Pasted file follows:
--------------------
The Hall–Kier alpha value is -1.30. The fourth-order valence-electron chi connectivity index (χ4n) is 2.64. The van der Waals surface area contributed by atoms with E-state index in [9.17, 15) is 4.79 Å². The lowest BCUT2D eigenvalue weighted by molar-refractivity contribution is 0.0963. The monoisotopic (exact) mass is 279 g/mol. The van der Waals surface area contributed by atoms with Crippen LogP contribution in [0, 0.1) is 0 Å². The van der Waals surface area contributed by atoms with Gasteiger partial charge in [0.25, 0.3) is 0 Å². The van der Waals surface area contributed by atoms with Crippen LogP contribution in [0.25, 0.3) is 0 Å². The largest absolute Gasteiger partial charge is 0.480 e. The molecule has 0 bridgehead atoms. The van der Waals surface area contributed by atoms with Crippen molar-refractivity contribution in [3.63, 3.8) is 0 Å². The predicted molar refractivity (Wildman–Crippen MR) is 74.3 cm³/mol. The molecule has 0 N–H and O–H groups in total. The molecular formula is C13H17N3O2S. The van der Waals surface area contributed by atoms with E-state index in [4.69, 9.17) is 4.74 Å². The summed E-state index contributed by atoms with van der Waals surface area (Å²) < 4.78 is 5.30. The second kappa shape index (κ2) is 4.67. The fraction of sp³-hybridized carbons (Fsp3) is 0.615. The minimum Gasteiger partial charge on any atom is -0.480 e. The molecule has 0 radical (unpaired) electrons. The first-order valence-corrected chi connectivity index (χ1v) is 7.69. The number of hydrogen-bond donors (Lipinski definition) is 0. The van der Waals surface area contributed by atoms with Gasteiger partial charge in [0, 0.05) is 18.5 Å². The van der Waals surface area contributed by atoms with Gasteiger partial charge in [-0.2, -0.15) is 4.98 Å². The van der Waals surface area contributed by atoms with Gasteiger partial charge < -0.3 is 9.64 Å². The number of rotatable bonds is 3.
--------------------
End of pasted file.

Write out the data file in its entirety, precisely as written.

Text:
The Hall–Kier alpha value is -1.30. The fourth-order valence-electron chi connectivity index (χ4n) is 2.64. The van der Waals surface area contributed by atoms with E-state index in [9.17, 15) is 4.79 Å². The lowest BCUT2D eigenvalue weighted by molar-refractivity contribution is 0.0963. The monoisotopic (exact) mass is 279 g/mol. The van der Waals surface area contributed by atoms with Crippen LogP contribution in [0, 0.1) is 0 Å². The van der Waals surface area contributed by atoms with Gasteiger partial charge in [0.25, 0.3) is 0 Å². The van der Waals surface area contributed by atoms with Crippen LogP contribution in [0.25, 0.3) is 0 Å². The largest absolute Gasteiger partial charge is 0.480 e. The molecule has 0 bridgehead atoms. The van der Waals surface area contributed by atoms with Crippen molar-refractivity contribution in [3.63, 3.8) is 0 Å². The predicted molar refractivity (Wildman–Crippen MR) is 74.3 cm³/mol. The molecule has 0 N–H and O–H groups in total. The molecular formula is C13H17N3O2S. The van der Waals surface area contributed by atoms with E-state index in [4.69, 9.17) is 4.74 Å². The summed E-state index contributed by atoms with van der Waals surface area (Å²) < 4.78 is 5.30. The second kappa shape index (κ2) is 4.67. The fraction of sp³-hybridized carbons (Fsp3) is 0.615. The minimum Gasteiger partial charge on any atom is -0.480 e. The molecule has 0 radical (unpaired) electrons. The first-order valence-corrected chi connectivity index (χ1v) is 7.69. The number of hydrogen-bond donors (Lipinski definition) is 0. The van der Waals surface area contributed by atoms with Gasteiger partial charge in [0, 0.05) is 18.5 Å². The van der Waals surface area contributed by atoms with Gasteiger partial charge in [-0.2, -0.15) is 4.98 Å². The van der Waals surface area contributed by atoms with Gasteiger partial charge < -0.3 is 9.64 Å². The number of rotatable bonds is 3.